Viewpoints of Prominent PKS Parliamentarians on the Future Development of PKS in Indonesia

May 19, 2012 by Dr. Farish A. Noor

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Notwithstanding the criticisms from PKS’s secular-liberal detractors; and the criticisms they have also received from other more hardline Islamist groups who in turn accuse PKS of ‘selling out’ by actively participating in democratic politics; the PKS maintains that it is a mainstream political party that is committed to the rules of the democratic game. But does this mean we should see the PKS as primarily a political (rather than religious) party? And does this mean that the PKS’s Islamist stance is to be tempered by political and realpolitik considerations in the long run?

The interviews below were done in Jakarta and feature the opinions of two of the high-ranking leaders of PKS today: Fahri Hamzah, PKS member of Parliament and the Commission III of the Peoples’ Assembly; and Zulkieflimansyah, also member of Parliament and who is widely speculated to be appointed to the Commission III of the Parliament next year. Both PKS leaders are widely known in the party and in the country at large. At the time that the interviews were conducted, Fahri Hamzah was widely in the mainstream news for his outspoken comments about the Anti Corruption Agency in Indonesia and his critique of the extensive power of the Agency and its authority to question Parliamentarians. Zulkieflimansyah is also noted as one of the reformers of the party, and is also of a technocratic background.

The salient points that were raised in the two interviews, and which we would like to draw the reader’s attention to, include:

  • PKS’s commitment to the democratic process, on the grounds that it wishes to present itself as a mainstream national party with national political ambitions. PKS seems clearly committed to the objective of state capture, as noted by the interviewees themselves; but on the other hand maintains that state capture can and should only be attempted via the legal-constitutional process. This entails a rejection of any sort of violent radical politics that would undermine the very democratic process that the PKS requires in order to catapault it to a position of governance and national leadership.
  • Related to this commitment to democratic constitutional politics is the rejection of all/any forms of violence and militancy. Though the interviewees conceded that there remain conservative voices in the ranks of the party, they maintain that any form of religiously-inspired violence would be counter-productive to improving the PKS’s chances at the polls, and as such regards violence as a vote-loser. It is interesting to note that the PKS leaders we spoke to maintain that its internal cadre-training system is important as a ‘preventive radicalisation’ system to ensure that the rank and file of the party remain committed to the PKS’s aim of winning power constitutionally.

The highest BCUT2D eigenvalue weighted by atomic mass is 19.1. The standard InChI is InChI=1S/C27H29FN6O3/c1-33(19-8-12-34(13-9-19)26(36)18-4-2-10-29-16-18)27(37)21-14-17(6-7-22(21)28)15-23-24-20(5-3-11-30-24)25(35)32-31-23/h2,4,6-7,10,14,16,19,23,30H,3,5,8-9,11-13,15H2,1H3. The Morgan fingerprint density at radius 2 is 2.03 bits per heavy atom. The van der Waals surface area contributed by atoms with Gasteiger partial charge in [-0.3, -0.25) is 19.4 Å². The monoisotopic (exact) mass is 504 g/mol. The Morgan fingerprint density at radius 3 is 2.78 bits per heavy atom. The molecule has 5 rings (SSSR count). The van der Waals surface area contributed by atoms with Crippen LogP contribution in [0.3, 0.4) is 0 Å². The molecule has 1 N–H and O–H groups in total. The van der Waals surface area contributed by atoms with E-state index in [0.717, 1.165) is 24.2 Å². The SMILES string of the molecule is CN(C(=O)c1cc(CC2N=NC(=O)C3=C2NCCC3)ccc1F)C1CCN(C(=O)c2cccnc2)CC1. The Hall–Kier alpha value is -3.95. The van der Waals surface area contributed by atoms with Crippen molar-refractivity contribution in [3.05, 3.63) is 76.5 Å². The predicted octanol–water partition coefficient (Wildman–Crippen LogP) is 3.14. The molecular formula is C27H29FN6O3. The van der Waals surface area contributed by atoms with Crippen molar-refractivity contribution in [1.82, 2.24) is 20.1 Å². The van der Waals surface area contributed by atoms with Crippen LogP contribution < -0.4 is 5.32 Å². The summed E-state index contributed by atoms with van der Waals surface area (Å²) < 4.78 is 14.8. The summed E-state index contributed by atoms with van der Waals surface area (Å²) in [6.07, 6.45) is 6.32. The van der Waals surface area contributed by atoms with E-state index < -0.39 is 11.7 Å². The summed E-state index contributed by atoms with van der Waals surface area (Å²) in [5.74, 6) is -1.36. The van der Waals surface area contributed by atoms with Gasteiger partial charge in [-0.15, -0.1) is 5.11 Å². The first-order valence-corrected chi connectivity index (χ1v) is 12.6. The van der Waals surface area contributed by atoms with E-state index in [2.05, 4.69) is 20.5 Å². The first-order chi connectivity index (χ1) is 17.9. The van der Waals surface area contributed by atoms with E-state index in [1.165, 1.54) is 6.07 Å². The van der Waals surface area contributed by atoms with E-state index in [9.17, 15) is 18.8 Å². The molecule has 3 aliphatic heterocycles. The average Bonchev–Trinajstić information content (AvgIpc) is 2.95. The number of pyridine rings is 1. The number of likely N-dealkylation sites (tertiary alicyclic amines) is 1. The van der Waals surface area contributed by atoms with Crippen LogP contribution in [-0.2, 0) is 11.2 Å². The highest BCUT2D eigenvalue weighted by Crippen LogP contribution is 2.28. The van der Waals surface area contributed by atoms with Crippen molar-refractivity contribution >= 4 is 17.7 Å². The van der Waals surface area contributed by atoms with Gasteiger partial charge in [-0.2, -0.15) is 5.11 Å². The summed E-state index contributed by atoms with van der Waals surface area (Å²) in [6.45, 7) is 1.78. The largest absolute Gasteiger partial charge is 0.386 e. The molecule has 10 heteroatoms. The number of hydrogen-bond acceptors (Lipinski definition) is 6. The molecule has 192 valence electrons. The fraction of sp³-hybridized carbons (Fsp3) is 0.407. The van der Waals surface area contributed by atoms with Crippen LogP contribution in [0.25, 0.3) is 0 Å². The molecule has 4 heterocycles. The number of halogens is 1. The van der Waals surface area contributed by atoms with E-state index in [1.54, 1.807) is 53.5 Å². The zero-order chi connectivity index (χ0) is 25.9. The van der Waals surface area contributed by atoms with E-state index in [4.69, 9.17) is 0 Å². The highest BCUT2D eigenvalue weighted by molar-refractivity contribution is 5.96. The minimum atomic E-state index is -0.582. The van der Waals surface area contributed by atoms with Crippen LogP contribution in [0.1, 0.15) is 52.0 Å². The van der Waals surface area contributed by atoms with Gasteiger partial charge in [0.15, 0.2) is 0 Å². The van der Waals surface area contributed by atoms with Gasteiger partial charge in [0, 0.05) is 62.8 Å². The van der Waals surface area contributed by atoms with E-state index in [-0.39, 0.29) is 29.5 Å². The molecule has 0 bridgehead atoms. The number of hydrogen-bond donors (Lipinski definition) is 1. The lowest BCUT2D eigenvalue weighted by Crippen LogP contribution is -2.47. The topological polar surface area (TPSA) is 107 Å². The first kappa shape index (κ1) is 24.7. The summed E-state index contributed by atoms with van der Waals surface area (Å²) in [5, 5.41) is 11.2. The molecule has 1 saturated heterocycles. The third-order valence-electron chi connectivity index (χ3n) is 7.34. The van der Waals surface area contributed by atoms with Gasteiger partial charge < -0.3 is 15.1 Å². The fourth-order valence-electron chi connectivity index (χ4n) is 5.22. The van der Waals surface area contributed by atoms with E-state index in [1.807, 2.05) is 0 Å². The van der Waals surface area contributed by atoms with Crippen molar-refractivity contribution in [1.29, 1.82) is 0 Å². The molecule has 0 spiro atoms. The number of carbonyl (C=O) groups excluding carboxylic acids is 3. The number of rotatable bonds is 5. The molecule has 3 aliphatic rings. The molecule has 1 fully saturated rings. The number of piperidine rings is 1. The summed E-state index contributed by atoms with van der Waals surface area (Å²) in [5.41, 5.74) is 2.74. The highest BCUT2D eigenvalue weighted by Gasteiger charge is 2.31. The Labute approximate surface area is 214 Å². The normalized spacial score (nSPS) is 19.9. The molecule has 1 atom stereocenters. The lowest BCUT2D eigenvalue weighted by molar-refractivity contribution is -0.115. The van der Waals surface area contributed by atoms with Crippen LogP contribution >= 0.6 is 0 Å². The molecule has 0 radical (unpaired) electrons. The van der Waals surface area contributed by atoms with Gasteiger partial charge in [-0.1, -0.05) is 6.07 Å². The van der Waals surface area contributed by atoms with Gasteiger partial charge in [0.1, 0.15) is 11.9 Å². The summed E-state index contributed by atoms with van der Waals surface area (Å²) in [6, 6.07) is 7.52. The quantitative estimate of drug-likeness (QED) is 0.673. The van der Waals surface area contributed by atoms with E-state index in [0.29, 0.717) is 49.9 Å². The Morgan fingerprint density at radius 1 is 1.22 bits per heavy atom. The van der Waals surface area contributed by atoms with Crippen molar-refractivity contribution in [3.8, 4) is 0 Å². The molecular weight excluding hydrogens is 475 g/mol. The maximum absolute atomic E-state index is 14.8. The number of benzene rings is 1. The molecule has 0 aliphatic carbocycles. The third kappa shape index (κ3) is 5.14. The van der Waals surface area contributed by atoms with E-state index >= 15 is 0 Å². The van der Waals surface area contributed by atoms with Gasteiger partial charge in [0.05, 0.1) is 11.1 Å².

• With regards to the radical and violent Islamist groups in Indonesia today, the interviewees noted that there exists a particular relationship between the PKS and the radical groups that have made the headlines like the Fron Pembela Islam, Majlis Mujahidin Indonesia, Forum Betawi Rembuk, Jama’at’ul Ansor, etc. The PKS leaders we spoke to were frank in their admission that the presence of such extremist organisations in Indonesia today actually serves the interests of the PKS indirectly, that is by lending the impression that the PKS – unlike the FPI, MMI, JA, FBR etc – is a more moderate, legitimate and constitutional choice for Indonesian voters.
  • Finally, it ought to be noted that pragmatism seems to prevail in the calculations of the PKS leaders we spoke to, who confessed that for PKS to become a national party it has to work with other political parties in the country (which means working in a coalition with non-Islamist parties) and to accept the reality that Indonesia’s plural society also means that the PKS will have to court the support of secular Muslims and non-Muslims, who will be more concerned with horizontal, non-divisive issues (like anti-corruption, transparency and freedom of the press) and less concerned with Islam-specific concerns like Shariah law and Hudud punishments.

In all, this small sampling of political opinion among the two PKS leaders would suggest that there are indeed pragmatic, technocratically-inclined leaders among the PKS’s top leadership who recognise the prevailing socio-political realities of Indonesia today, and who wish to keep the party on the course of constitutional democratic politics.